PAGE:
No, that is not a typo, at least not according to the blog of traffic counting website Compete.com, which notes that with 7.1 million unique visitors, the website of the newspaper that broke the Edward Snowden scandal and has been covering the NSA's spying scandal has seen an unprecedented increase in traffic. Granted the Y/Y number is an aberation due to the switchover from Guardian.co.uk to an impartial dot com address, but either way, as Compete notes, just "Guardian.co.uk over the recent months also shows that the news outlet had their best month for unique visitors (UVs) in two years."
I guess this means we can quote him on it...
Sylvio Berlusconi is no stranger to being a catalyst for European crisis: in November 2011 it was his unwillingness to leave the PM post (and be replaced with a Goldman technocrat), that precipitated a bond crisis accented by the ECB's unwillingness to interject and buy Italian bonds until the career politician had left. Tomorrow, an Italian Senate committee is due to begin hearing arguments on whether to eject ex-PM Berlusconi from Parliament and on. The special Senate Elections and Immunities Committee will have its first hearing on Berlusconi’s expulsion from the Parliament and six-year ban on 9 September. It seems now less likely that a vote will already take place on 9 September. The decision of the commission will be followed by a vote of the whole Senate. According to Deutsche Bank, the duration of the process is unclear. Indeed, it could be lengthened by several months if the commission (or the parliament) asks for a ruling of the Constitutional Court. However, a worst case scenario could see the government fail, early elections being called, and a repeat of this February's political circus all over again, only this time with even less political capital, if such a thing ever existed in Italy.
- Summers Faces Key 'No' Votes if Picked for Fed (WSJ)
- NYT Editorial Board Says Summers Would Be Wrong Fed Choice (NYT)
- Russia says it's compiled 100-page report blaming Syrian rebels for a chemical weapons attack (McClatchy)
- China says Syria crisis can't be resolved with military strike (Reuters)
- G-20 Faces Growth Threats as Syria Adds to QE Exit Risks (Bloomberg)
- Apple Supplier Fire Spurs Biggest Chip Price Rise in 3 Years (BBG)
- U.S. Decided Not to Horse-Trade With Russia on Assad (WSJ)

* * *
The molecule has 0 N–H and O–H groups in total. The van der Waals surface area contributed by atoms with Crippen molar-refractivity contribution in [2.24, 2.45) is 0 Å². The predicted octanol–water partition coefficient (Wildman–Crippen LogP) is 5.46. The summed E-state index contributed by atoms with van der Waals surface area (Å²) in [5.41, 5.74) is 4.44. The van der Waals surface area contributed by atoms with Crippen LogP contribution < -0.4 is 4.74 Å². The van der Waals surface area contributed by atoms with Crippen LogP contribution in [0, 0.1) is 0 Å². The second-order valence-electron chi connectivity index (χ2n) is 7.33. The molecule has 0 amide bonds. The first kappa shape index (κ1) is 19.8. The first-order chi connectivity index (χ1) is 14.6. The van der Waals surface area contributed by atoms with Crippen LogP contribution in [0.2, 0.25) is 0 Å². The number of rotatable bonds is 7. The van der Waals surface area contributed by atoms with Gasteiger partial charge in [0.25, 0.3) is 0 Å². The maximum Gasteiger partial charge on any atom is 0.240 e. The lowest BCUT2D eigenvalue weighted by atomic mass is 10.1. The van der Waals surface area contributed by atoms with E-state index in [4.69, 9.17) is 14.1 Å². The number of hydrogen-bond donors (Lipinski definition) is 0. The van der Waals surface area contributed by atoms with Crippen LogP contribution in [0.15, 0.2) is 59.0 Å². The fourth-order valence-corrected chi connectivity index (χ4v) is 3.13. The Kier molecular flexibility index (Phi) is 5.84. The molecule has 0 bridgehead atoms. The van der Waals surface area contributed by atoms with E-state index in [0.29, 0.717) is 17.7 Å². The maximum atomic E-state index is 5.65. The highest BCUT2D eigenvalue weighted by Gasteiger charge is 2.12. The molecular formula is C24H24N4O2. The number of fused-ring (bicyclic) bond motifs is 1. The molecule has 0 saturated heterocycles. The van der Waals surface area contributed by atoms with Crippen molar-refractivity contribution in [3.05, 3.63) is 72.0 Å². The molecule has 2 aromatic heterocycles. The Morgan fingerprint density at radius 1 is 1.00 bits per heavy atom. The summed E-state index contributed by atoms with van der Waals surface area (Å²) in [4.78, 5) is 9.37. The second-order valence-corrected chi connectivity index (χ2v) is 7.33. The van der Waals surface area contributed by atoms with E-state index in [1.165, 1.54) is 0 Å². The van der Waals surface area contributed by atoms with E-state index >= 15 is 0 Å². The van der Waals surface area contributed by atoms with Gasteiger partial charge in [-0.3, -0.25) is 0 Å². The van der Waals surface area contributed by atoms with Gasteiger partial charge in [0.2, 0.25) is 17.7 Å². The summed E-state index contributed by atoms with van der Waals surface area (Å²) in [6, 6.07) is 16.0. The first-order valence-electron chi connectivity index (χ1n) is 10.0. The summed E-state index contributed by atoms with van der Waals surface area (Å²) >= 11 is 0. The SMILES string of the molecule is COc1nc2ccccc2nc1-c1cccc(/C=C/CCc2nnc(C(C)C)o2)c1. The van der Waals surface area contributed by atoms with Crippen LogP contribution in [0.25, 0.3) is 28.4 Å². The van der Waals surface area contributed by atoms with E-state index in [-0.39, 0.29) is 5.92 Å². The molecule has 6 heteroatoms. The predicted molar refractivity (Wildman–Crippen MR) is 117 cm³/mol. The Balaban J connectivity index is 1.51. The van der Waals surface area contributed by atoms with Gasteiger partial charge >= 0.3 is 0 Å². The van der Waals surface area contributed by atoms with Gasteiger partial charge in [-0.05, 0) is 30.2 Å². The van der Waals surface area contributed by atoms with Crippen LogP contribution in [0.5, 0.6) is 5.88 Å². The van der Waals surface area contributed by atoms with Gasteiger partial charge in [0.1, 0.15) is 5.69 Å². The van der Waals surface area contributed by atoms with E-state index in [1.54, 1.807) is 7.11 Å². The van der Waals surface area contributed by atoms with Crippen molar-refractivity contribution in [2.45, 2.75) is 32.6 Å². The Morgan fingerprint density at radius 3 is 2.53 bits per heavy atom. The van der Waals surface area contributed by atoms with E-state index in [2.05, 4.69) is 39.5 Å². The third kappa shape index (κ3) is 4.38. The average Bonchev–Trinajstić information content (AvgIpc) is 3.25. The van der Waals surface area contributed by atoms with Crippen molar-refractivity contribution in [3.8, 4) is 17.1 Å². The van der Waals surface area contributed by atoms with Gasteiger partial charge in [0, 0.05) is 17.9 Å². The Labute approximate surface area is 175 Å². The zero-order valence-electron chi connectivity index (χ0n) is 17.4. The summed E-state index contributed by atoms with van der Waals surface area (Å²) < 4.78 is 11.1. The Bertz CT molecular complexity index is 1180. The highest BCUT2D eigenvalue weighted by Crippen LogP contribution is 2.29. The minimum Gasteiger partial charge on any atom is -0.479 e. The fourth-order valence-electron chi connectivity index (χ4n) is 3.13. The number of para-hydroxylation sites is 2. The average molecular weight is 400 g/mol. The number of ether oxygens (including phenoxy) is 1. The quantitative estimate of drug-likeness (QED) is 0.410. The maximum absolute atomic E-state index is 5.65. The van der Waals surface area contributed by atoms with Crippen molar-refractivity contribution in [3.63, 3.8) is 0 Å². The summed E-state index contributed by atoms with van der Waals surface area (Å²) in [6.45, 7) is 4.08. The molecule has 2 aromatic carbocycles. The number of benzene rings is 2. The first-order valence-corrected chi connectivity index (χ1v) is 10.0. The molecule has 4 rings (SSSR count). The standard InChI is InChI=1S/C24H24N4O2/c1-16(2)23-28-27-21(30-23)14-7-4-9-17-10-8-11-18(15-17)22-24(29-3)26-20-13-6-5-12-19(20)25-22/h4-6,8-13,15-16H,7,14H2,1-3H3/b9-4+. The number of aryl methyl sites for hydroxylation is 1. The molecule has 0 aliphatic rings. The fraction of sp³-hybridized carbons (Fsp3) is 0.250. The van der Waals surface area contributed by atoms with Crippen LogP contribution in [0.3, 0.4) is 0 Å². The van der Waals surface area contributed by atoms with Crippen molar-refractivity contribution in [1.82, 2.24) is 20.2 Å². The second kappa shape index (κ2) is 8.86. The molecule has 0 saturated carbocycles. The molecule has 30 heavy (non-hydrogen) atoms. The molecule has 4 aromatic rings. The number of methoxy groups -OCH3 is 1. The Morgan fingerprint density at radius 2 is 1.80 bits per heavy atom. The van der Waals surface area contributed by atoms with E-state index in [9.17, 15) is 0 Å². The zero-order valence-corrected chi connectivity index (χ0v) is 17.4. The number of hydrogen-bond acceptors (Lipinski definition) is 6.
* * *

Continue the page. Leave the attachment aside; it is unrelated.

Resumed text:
- Financial Crisis: For Corporations and Investors, Debt Makes a Comeback (WSJ)
- Gorman Says Chance of Another Financial Crisis ‘Close to Zero’ (BBG) and in other news, "no risk of a Us downgrade" - Tim Geithner
- A Biotech King, Dethroned (NYT)
Russia’s only aircraft carrier will visit Moscow’s small naval base in Syria later this year, BBC Monitoring reported citing a newspaper published by the Russian government. Earlier this year a Russian naval officer told Interfax that the Navy had decided to end the Admiral Kuznetsov’s scheduled maintenance early and deploy it on a mission that would include a stopover in the Mediterranean Sea, where Russia has established a permanent naval task force in response to the hostilities in the Middle East. That report did not specify whether it deployed to the Tartus military base in Syria, although speculation abounded.
- Yes: Support Builds in Congress for U.S. Strike Against Syria (WSJ)
- No: Boehner backs Obama on Syria, but House leaning toward ‘no’ (The Hill)
- U.S. Congress fight over Syria pits establishment versus upstarts (Reuters)
- Wednesday humor: Japan’s Abe Says Fukushima Will Be Resolved Before 2020 Olympics (BBG)
- Bank of Japan to Consider Further Easing if Sales Tax Hike Goes Ahead (Reuters)
- S&P accuses U.S. Justice Department of filing $5 billion lawsuit against it in "retaliation" for the company's downgrade of America's debt in 2011 (WSJ)
- German Candidates Spar Over Records (WSJ)
- Emerging Nations Save $2.9 Trillion Reserves in Rout (BBG)
- Split Congress Mulls Denial of Military Force Request (BBG)
- Sharp Fall in Overseas Investment By Chinese Firms (WSJ)
- Jorge Lemann: He Is...the World's Most Interesting Billionaire (BusinessWeek)
- Why Amazon Is on a Warehouse Building Spree (BW)
With the value of the rupee plunging to new lows, the current account deficit at an all-time high and inflation running at nearly a ten-percent annual clip, India is in serious economic trouble. Indeed many are beginning to wonder whether the country is edging toward a replay of the events in the summer of 1991. Back then, an acute balance of payments crisis forced New Delhi into the indignity of pawning its gold reserves in order to secure desperately needed international financing. At a small public event the other week, Duvvuri Subbarao, the outgoing head of the central bank conceded that policymakers rarely learn from their mistakes: "...in matters of economics and finance, history repeats itself, not because it is an inherent trait of history, but because we don’t learn from history and let the repeat occur."
The newspapers of the mainstream media across the Western world are jumping on the same bandwagon and making sure that the most used word this week is Syria followed closely by ‘bomb the b’stards’.